Why drink this beer?
Because I had five minutes at Birmingham New Street and it was easy to grab.
Why drink this beer?
Because it was cheap and cold and I could get three of them.
Why drink this beer?
Because sometimes I’m just looking for a beer and this one is much better on my palate than Carling or Carlsberg.
Why drink this beer?
I don’t really know, I keep getting sweetcorn DMS notes in the middle of the mouth and I’ve just noticed a sickliness in the flavour that reminds me of Tiny Tim hobbling along on his crutches. 
Why drink this beer?
Because it’s cold and wet and carbonated and slightly sweet and has the ghost of bitterness somewhere in the flavour.
Would you drink this beer again?
Probably.
Where would you drink this beer again?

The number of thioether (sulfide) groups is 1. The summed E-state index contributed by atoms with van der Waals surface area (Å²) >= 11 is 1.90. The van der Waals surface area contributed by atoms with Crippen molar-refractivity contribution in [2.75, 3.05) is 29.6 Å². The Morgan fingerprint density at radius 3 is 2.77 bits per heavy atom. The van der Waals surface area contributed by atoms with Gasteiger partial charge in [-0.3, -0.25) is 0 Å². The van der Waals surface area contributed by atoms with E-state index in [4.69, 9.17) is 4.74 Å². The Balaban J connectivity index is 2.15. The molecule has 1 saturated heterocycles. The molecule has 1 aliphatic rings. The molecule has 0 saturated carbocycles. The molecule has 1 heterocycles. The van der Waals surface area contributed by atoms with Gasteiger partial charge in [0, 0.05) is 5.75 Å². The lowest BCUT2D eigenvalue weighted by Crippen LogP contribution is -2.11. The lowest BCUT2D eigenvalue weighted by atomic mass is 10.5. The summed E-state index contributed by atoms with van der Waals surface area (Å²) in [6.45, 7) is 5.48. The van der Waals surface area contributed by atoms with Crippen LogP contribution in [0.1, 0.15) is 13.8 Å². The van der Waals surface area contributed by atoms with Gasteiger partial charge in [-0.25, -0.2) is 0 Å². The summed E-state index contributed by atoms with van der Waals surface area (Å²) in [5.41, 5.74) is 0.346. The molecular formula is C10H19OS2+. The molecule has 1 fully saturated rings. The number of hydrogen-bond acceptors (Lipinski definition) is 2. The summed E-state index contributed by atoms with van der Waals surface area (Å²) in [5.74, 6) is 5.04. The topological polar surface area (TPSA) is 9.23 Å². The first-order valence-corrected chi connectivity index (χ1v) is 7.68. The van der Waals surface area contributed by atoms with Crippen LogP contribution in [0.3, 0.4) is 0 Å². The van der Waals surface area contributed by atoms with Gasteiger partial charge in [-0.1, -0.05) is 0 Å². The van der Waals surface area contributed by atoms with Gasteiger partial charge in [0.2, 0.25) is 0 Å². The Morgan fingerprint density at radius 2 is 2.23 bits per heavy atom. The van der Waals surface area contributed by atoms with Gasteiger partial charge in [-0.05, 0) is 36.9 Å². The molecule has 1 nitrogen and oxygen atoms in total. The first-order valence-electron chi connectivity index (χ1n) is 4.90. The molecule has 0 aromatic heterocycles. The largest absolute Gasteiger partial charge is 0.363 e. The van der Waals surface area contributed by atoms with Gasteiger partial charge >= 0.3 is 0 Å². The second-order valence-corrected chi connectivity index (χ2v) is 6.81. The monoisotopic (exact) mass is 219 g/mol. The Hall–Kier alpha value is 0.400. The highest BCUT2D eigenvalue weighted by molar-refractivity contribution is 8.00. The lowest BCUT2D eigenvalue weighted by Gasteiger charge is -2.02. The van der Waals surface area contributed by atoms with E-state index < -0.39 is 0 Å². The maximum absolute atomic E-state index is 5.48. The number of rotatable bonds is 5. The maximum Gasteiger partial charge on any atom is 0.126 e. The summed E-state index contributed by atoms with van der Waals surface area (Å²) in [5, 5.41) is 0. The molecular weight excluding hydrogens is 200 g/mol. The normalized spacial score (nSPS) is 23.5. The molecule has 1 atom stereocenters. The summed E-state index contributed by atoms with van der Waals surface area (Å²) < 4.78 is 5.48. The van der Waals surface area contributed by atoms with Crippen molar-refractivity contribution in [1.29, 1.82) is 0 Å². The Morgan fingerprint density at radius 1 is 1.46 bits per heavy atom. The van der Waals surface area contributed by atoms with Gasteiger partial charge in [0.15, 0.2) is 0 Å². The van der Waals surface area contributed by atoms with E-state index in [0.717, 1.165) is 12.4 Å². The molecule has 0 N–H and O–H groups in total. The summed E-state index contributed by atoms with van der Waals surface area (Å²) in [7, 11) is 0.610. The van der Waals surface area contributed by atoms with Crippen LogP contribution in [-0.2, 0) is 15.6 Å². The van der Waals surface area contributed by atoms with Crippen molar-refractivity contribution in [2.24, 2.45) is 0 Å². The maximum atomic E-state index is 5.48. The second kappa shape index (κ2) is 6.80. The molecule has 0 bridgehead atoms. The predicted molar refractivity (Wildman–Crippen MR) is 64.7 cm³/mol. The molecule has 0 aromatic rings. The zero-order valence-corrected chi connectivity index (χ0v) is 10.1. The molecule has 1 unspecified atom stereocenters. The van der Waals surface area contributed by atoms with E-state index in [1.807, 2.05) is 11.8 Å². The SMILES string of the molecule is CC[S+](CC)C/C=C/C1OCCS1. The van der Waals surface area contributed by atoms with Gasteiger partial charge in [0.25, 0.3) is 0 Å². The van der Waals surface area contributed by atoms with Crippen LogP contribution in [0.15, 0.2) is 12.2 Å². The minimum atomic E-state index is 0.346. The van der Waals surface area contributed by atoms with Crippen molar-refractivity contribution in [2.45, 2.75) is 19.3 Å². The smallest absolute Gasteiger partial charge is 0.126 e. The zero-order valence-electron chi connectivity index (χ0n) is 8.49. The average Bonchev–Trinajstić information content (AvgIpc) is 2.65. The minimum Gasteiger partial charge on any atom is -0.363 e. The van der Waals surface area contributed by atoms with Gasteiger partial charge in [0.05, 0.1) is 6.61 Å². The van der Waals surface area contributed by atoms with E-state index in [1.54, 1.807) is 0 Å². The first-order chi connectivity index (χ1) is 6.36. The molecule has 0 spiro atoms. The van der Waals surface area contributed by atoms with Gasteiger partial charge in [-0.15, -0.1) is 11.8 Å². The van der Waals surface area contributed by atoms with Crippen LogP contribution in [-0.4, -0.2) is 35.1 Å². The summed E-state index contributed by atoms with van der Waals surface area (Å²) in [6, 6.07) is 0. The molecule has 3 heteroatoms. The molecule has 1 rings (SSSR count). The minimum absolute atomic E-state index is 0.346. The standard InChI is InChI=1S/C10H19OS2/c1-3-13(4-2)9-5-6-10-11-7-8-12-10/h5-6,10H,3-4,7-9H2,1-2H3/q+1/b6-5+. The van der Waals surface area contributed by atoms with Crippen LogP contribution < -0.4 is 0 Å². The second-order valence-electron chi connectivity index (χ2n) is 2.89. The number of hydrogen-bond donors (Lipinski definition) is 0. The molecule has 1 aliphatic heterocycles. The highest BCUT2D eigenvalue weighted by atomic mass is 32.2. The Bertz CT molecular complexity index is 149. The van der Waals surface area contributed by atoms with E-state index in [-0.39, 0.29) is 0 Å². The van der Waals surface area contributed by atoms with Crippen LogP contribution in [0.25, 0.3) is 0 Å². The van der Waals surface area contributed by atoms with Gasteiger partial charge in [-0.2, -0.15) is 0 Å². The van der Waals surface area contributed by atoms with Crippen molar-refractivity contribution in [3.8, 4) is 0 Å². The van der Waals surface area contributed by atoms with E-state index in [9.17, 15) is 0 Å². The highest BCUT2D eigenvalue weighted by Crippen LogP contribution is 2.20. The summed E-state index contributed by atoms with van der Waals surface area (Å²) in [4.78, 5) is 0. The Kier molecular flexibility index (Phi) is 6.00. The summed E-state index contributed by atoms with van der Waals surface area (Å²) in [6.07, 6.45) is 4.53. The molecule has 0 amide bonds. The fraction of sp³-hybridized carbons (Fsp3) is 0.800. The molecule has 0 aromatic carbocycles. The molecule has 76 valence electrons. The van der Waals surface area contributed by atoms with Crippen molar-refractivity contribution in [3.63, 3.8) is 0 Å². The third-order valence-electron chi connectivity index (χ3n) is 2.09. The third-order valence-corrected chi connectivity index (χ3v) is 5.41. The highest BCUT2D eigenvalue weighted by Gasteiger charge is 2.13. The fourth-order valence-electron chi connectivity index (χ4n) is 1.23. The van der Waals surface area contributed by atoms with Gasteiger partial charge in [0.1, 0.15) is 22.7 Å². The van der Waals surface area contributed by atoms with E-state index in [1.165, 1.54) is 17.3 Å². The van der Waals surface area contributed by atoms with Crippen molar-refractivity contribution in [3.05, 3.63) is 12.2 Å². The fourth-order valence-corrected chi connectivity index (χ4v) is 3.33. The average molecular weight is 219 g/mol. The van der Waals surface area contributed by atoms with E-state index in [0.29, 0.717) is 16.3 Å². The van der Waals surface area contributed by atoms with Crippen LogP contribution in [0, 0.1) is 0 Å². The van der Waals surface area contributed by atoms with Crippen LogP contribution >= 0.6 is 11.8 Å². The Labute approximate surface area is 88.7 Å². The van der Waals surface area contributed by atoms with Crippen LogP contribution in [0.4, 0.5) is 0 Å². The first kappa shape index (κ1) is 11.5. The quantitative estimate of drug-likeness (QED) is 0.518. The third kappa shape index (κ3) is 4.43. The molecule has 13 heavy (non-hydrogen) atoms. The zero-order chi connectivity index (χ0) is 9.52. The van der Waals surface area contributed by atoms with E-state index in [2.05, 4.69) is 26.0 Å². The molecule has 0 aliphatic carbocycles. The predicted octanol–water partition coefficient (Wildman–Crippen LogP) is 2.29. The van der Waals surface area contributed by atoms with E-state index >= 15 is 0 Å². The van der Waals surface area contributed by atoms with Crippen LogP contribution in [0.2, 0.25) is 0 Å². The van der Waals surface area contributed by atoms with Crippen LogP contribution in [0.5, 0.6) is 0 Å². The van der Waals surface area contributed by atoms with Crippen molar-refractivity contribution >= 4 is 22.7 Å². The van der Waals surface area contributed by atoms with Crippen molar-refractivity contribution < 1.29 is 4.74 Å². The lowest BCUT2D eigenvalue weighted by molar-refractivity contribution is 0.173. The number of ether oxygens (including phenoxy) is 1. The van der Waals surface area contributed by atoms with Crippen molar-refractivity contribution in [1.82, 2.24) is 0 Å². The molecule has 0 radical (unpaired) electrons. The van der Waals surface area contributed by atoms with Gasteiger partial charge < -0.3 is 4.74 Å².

On a train.

Friday, 20 November 2015

Thoughts on brewing

Thoughts on brewing: in which a beer is brewed and hewed into the world, leavened and heaved followed by a sense of me-too as other beers join in and to-and-fro their way into the glass, as careful as an aunt, as fretful as an aunt, as artful as the kindest thief.

Brewing is the beginning of the end: hops that were picked at harvest are changed and juddered into a different state of being in the dry heat of kiln; dead; packed together, forced, turned out into the world; the end of the journey that barley took from the field, cut down in its prime, crushed and eviscerated, its insides transformed, the death of John Barleycorn; the vanquishing of water, in thrall to a process that expels it into the air (only to start the journey all again). And, of course, the yeast, microscopic beasts, tumbling and turning over before coming to rest in the cool limpid liquid that will eventually end up as beer. Maybe, after second thoughts, brewing is just a means to an end, an end that is always beginning.